Note that we only handle half turn metric at the moment. In any
case, hoist the destination corner permutation computation to the
top of the loop. We also calculate offsets from both the
source and the destination rows.
@=
permcube pc2, pc3, pc4 ;
cubepos cp2, cp3 ;
int off = corner_reduction[oc].c * (FACT8 / 8) ;
for (int mv=0; mv> m) & 1) {
@
}
}
@ When we scan a row, we need to work on the $8!$ possible permutations
of the edge cubies, doing a move and a remapping on each. For efficiency
we embed parts of the |permcube| move routine in here. We accelerate
the scan if we see a bunch of unset values.
@=
int at = 0 ;
for (int e8_4=0; e8_4>5]*24*24 ;
t1 &= 31 ;
for (int etp=0; etp> 3)] == 0xffffffff) {
ebp += 7 ;
at += 7 ;
} else if (((mem[off + (at>>3)] >> (4 * (at & 7))) & 0xf) == seek) {
@
}
}
}
@ We've found a single position at the distance we seek. Find all of its
neighbors, and check if this is a newly reached value.
@=
int etp1 = permcube::s4mul[etp][t1] ;
int ebp1 = permcube::s4mul[ebp][t2] ;
int dat = edgeud_remap[m][dst1+etp1*24+ebp1] ;
int val = (mem[destat + (dat >> 3)] >> (4 * (dat & 7))) & 0xf ;
if (val == 0xf) {
mem[destat + (dat >> 3)] -= (0xf - newval) << (4 * (dat & 7)) ;
seen++ ;
}
@* Disk I/O.
The pruning table takes a fair amount of time to generate (about
40 seconds on modern hardware), and I'm frequently impatient, so we
add some routines to read and write the pruning table to a file on
disk.
@=
static const char *const filename ;
static int file_checksum ;
@ We choose the filename below, to indicate version 1 of the
phase 2 pruning data, halfturn metric.
@=
const char *const phase2prune::filename = "p2p1h.dat" ;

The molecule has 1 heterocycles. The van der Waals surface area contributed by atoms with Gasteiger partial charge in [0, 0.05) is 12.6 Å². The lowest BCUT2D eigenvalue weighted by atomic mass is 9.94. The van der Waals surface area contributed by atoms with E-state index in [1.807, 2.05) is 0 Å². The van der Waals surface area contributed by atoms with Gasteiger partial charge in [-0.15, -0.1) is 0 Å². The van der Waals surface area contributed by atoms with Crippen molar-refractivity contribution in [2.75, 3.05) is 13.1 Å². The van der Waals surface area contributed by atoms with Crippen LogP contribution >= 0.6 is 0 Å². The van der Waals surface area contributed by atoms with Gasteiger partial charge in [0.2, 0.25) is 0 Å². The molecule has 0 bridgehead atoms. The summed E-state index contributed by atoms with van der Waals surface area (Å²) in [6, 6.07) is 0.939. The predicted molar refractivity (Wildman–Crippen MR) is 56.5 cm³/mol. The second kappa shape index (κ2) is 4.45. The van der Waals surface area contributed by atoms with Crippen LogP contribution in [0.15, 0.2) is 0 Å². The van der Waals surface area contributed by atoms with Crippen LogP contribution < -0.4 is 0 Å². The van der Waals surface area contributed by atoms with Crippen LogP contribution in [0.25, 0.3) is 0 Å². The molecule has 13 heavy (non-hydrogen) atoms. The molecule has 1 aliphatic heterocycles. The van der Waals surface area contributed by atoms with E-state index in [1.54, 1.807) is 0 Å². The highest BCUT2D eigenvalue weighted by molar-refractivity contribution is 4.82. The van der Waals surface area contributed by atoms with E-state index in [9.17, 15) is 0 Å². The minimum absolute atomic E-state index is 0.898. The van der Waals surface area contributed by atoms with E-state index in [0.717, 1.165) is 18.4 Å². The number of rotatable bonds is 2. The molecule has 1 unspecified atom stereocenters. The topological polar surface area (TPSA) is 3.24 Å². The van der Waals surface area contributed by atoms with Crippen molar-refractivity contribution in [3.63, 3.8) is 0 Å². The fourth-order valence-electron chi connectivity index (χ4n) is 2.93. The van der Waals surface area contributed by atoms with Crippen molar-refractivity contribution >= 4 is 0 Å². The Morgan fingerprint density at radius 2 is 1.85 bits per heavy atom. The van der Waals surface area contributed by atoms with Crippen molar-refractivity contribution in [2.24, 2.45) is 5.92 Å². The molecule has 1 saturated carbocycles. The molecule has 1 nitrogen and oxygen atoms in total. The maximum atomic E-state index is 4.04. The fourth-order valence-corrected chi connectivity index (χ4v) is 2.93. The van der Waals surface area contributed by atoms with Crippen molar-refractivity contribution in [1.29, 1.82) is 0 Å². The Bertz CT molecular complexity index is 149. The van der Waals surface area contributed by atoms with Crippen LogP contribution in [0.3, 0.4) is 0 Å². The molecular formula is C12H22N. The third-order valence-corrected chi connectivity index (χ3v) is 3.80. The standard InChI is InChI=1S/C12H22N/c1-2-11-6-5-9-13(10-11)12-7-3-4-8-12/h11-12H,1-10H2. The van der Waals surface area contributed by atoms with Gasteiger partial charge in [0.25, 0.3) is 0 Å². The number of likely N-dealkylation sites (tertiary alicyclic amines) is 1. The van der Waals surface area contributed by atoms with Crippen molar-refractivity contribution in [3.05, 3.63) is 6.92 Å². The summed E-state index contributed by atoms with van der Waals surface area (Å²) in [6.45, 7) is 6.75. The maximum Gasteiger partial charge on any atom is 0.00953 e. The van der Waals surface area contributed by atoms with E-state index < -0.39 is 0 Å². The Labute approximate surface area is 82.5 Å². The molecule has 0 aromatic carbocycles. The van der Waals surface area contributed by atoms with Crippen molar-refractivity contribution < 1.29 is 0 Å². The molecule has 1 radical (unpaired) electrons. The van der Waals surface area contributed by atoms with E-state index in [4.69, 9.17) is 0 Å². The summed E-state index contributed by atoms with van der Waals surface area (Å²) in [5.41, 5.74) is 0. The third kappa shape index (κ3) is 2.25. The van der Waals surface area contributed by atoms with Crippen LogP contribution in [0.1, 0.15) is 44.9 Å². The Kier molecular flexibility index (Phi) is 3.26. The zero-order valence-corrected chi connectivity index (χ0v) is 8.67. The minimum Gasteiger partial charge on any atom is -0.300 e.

int phase2prune::file_checksum ;
@ We need a routine to do a checksum of the file, to verify integrity.
We use a simplistic hash function. We make it file static; we might
use a different one in a different file.
@=
static int datahash(unsigned int *dat, int sz, int seed) {
while (sz > 0) {
sz -= 4 ;
seed = 37 * seed + *dat++ ;
}
return seed ;
}
@ Our read routine is straightforward; we return 1 on success, and
0 on failure. We could read the whole thing at once and then checksum
it afterwards, but we choose to do it in chunks that fit in cache.
The |"rb"| in the |fopen| call is to force binary mode on Windows
platforms.
@=
const int CHUNKSIZE = 65536 ;
int phase2prune::read_table() {
FILE *f = fopen(filename, "rb") ;
if (f == 0)
return 0 ;
int togo = memsize ;
unsigned int *p = mem ;
int seed = 0 ;
while (togo > 0) {
unsigned int siz = (togo > CHUNKSIZE ? CHUNKSIZE : togo) ;
if (fread(p, 1, siz, f) != siz) {
cerr << "Out of data in " << filename << endl ;
fclose(f) ;
return 0 ;
}
seed = datahash(p, siz, seed) ;
togo -= siz ;
p += siz / sizeof(unsigned int) ;
}
if (fread(&file_checksum, sizeof(int), 1, f) != 1) {
cerr << "Out of data in " << filename << endl ;
fclose(f) ;
return 0 ;
}
fclose(f) ;
if (file_checksum != seed) {
cerr << "Bad checksum in " << filename << "; expected "
<< file_checksum << " but saw " << seed << endl ;
return 0 ;
}
return 1 ;
}